The Role of Trust in the Protection of Privacy
Among issues that are most vexing today is that of trust and the privacy of personal information. As more information gets shared through computers or manual systems like forms, owners of information continue showing concern regarding their privacy level and the fat they lose control over personal information to third parties. People, have always provided personal information in different ways and especially during consumer transactions and online through social and other kinds of sites. Globalization and advancement in information technology and we has led to increased dependence of firms on competitive strategies on large volumes of consumer data.
The two issues, trust and privacy are inextricably (Hartman, n.d) linked. When the privacy of one individual gets violated, their trust is undermined equivalently. To effectively understand privacy, one must be able to develop a clear understanding of the role that is played by trust. People are likely to choose to get into a transaction or agreement if only they have trust. Dwyer, Hiltz and Passerini (2007) define trust s willingness of one party to be vulnerable to the actions of a third party on the grounds the trustee will perform particular action that is vital to them without paying attention to monitoring or controlling the trustee (as cited in Mayer, Davus & Schoorman, 1995,pp.712). Dwyer et al. (2007) asserts research has proven there exists a solid relationship between the disclosure of information and trust.
Decline in cost and increase in capability of information technology allows information to be applied in ways that are impractical economically or impossible in the past. Information technology makes it easier for organizations and companies to capture customers’ details at point of sale either biometrically, through manual forms or through their website. Such customer information that is confidential has proven to be a competitive necessity for companies and organizations to support their activities through their value chain. Client however, would be willing to share personal information on the basis of their level of trust on an organization or company and how best, the confidentiality of their information is treated by the trustee (Hartman, n.d).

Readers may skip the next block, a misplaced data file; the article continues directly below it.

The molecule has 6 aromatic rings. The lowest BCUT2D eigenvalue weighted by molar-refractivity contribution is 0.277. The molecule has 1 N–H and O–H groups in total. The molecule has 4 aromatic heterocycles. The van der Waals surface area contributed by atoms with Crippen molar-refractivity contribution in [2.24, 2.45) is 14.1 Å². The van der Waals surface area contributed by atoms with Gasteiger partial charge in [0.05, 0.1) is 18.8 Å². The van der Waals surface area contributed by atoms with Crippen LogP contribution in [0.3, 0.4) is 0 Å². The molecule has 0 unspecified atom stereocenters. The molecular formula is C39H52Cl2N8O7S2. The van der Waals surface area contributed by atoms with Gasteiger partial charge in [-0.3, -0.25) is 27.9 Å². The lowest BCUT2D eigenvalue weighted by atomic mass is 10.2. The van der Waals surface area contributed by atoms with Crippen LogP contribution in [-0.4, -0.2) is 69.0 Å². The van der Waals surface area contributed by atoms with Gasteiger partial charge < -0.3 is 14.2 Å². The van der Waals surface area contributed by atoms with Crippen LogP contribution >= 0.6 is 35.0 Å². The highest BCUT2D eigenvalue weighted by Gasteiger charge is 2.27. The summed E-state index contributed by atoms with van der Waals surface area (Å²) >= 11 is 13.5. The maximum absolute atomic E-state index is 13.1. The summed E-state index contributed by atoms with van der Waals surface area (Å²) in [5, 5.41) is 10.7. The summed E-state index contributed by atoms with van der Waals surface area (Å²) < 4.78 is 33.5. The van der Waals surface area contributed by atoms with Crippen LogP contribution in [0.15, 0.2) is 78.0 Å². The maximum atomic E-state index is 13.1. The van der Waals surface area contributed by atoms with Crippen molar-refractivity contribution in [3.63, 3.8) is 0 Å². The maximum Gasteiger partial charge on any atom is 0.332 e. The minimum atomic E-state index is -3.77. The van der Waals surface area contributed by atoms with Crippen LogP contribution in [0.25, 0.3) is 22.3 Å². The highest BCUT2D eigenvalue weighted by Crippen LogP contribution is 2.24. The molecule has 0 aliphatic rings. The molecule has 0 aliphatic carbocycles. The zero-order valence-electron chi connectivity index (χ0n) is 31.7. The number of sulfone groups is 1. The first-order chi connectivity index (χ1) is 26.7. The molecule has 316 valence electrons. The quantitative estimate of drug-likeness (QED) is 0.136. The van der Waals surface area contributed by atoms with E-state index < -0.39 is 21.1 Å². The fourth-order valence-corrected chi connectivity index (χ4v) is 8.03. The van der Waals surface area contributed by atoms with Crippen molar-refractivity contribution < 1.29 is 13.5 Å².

The question regarding privacy works hand in hand with confidentiality and security. According to Hartman (n.d), privacy is assurance the information gathered from individuals is being accessed, retained, used and shared only when there is a need, within the limits and that the information is guarded in consistency with privacy regulations, practices and applicable law through the entire life cycle. The trustee would also have taken a keen interest in the consent of the trusting party. Basically, consent is the privacy expectations of the customer/client in an efficient and structured manner. Taking the example of a study carried out to examine the matter privacy and trust in social network sites, the results indicated differences in degree the degree of trust consumers had towards service providers (Dwyer et al., 2007).
As far as the matter of trust is concerned, maintaining privacy of an individual’s information is key. Both Dwyer and Hartman are in agreement that whenever individuals have trust in a website, company or firm, they are more willing to share their personal information as compared to instances when they do not. In a nutshell, privacy and trust are complimentary issues and it is of great importance for one to have an understanding of their link for purposes of earning trust.
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Dwyer, C., Hiltz, S. R., &Passerini, K. (2007). Trust and Privacy Concern within Social Networking Sites: A Comparison of Facebook and MySpace. In AMCIS (p. 339).
Hartman, K.G. (n.d.). Understanding the Role of Trust in the Protection of Privacy. Retrieved from http://himss.files.cms-plus.com/HIMSSorg/content/files/UnderstandingtheRole ofTrustintheProtectionofPrivacy.pdf